WBA Medical Seminar at Antioquia University

Report/Photos: Boxing Bob Newman

The WBA medical seminar took place during the 96th annual convention at Medellin’s Antioquia University this morning. As part of WBA president Gilberto Jesus Mendoza’s initiative to move convention events out into the community, especially in an educational aspect, this seminar was a welcome change.

No less than eight esteemed physicians spoke on a variety of topics, all with a link to boxing and it’s improvement for the safety of the fighters.

Dr. Nicholas Rizzo spoke both about VADA (Voluntary Anti-Doping Agency) and then Drug Testing and Specimen Collection in Combat Sports. Dr. Rizzo was quick to distinguish between VADA and WADA (World Anti-Doping Agency), while explaining that VADA adheres to WADA standards. It was interesting to learn that while over 600 sports organizations including the IOC, international sports federations, national anti-doping organizations and the Paralympic committee, have all adopted WADA’s World Anti-Doping Code, North American sports such as the NFL, NBA, MLB and NHL have not signed on! Dr. Rizzo expressed that WADA needs to address Cannabinoids (Marijuana in short). “Are they performance enhancing or performance disinhibiting by way of reducing performance anxiety?” Dr. Rizzo agrees that uniformity is the key to clean competition in combat sports, all sports in fact. For example, there needs to be agreement on the list of banned substances.

Dr. Larry Lovelace, Association of Ring Physicians president, discussed “10 Facial Lacerations That Should Stop a Fight.” Dr. Lovelace developed a diagram citing crucial areas on the face and head, if lacerated, should force a stoppage based on severity.

Dr. Natalia Ceballos Feria of Antioquia University discussed “The Importance of Electrolytic Hydration During Fighting.” Time frames for safely rehydrating, improper weight loss techniques involving dehydration and the use of sodium and other electrolytes were presented.

Dr. Joseph Estwanik discussed the mouthpiece in boxing- its function, importance and lack of regulation regarding quality and inspection. Dr. Estwanik conducted a survey of both the WBA and the ABC (Association of Boxing Commissions) of two questions:

1. Rate the importance of safety equipment (gloves, hand wraps, protective cup, shoes and mouthpiece)

2. Who should be most responsible for evaluating the mouthpiece (coach, commission, promoter, doctor, referee, sanctioning body, inspector).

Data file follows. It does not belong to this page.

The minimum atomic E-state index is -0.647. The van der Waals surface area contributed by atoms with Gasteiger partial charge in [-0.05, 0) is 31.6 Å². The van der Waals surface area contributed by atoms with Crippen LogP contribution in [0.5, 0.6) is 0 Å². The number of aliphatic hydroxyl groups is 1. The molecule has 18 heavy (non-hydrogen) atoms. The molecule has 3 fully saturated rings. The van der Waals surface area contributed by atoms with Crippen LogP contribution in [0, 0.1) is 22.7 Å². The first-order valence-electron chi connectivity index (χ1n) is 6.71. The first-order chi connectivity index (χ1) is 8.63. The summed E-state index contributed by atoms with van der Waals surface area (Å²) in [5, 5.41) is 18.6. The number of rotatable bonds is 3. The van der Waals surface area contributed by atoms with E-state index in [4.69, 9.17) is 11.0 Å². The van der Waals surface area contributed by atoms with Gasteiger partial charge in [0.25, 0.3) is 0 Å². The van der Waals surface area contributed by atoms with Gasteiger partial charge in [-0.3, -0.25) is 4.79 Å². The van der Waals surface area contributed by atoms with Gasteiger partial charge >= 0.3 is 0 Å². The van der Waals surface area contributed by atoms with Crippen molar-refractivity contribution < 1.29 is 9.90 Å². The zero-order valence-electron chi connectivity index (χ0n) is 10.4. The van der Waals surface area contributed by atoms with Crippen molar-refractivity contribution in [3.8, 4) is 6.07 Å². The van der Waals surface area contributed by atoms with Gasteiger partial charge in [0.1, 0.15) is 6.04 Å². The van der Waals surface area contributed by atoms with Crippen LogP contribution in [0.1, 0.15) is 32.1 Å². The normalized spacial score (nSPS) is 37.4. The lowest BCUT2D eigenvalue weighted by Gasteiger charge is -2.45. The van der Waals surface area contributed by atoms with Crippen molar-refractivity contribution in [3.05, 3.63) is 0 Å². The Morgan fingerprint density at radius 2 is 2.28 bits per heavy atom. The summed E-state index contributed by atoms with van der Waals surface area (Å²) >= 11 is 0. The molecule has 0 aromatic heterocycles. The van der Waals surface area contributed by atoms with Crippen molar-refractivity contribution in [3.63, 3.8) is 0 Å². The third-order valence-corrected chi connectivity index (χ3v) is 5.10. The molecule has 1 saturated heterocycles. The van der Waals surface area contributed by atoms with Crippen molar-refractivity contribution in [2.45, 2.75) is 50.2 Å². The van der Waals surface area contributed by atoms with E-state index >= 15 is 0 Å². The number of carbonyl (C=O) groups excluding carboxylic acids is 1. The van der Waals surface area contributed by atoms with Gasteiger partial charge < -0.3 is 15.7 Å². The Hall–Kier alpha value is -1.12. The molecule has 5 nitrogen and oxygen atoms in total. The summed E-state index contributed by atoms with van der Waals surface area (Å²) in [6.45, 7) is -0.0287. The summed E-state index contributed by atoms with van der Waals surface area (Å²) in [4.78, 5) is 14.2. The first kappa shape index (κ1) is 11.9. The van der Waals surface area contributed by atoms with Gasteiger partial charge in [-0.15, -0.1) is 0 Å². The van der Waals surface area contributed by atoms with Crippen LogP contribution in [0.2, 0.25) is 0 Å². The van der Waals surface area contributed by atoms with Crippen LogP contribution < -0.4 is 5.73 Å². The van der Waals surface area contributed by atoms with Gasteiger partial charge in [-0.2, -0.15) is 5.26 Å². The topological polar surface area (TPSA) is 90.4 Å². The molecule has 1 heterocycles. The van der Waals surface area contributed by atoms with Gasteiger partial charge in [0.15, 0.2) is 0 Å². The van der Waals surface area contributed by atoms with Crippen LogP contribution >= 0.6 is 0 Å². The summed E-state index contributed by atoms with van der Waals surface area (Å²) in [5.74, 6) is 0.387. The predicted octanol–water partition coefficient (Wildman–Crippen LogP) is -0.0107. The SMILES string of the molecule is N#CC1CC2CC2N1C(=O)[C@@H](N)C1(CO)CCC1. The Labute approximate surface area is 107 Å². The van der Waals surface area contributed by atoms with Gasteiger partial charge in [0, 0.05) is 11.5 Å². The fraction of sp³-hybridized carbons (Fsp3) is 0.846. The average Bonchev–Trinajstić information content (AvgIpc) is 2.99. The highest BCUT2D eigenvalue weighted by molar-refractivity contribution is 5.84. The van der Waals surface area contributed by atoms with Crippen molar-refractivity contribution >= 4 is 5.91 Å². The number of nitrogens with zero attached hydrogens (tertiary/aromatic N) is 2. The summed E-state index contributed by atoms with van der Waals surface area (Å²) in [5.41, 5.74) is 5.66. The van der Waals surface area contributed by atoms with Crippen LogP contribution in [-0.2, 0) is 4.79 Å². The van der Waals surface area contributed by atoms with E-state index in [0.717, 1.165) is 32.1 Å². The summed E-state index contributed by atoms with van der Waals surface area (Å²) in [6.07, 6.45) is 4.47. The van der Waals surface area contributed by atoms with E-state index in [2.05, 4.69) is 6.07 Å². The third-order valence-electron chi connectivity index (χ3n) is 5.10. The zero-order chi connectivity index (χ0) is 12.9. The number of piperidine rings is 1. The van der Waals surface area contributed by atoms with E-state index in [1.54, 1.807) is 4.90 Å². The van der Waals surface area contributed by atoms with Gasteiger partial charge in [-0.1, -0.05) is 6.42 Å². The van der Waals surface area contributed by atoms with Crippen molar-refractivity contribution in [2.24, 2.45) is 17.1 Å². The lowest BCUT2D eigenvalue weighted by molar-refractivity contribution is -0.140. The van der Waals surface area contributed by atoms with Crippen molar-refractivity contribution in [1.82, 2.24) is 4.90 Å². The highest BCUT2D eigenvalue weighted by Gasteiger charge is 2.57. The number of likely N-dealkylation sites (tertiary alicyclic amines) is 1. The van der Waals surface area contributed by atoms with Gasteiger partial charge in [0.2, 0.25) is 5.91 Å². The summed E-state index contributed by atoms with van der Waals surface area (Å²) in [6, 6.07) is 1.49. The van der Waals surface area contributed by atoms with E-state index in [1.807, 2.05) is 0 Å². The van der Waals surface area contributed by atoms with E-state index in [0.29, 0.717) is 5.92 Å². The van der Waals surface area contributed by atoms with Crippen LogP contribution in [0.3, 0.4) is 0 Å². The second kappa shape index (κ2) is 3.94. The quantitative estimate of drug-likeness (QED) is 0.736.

In the importance question, shoe and cup were deemed less important than the gloves, hand wraps and mouthpiece, all three of which were statistically even.

The responsibility questions yielded a relative tie between coach, doctor, inspector or referee.

Still, there is no consensus and worse yet, no enforcement on quality, proper use and fit, etc.

Dr. Nelson Rodriguez of Antioquia University gave a talk entitled “Body Composition of the Professional Boxer.” Rodriguez explained various techniques to ultimately determine a fighter’s optimal weight class based on BMI (body Mass Index) body type, proper weight loss methods, etc.

Dr. Barry Jordan discussed “Traumatic Brain Injury in Boxing.” Dr. Jordan discussed signs and symptoms of both ATBI (Acute Traumatic Brain Injury) and CTBI (Chronic Traumatic Brain Injury). Dr. Jordan linked the injuries suffered by NFL players and boxing as having basically the same causes and/or etiologies.

Dr. Saul Saucedo lectured on “Current Foundations of the Fight Against Doping.” Dr. Saucedo illustrated methods of testing, tamper proofing said testing and overall education of those involved in any sport, who may be considering doping end illegal performance enhancement.

Dr. Zaira Basto of Antioquia University discussed the “Low Energy Syndrome” and its contribution to the “Female Athlete Triad.” The triad consists of energy deficiency with or without disordered eating, abnormal menstrual cycle and osteoporosis. Dr. Basto exemplified that disordered eating can be caused by stress, depression and personality.

WBA president Gilberto Mendoza did attend portions of the lengthy seminar and praised both the number and variety of topics as both educational and necessary to continue improving boxing and the lives of those involved in the sport.

A spirited Q&A session ensued, with a common theme from the assembly- how to enforce and regulate the many aspects of the sport, several discussed today, which are in disarray. Part of the problem seems to be that there is no central responsible party and at the same time, often too many entities who want to be the sole enforcers, those entities most often not in agreement.

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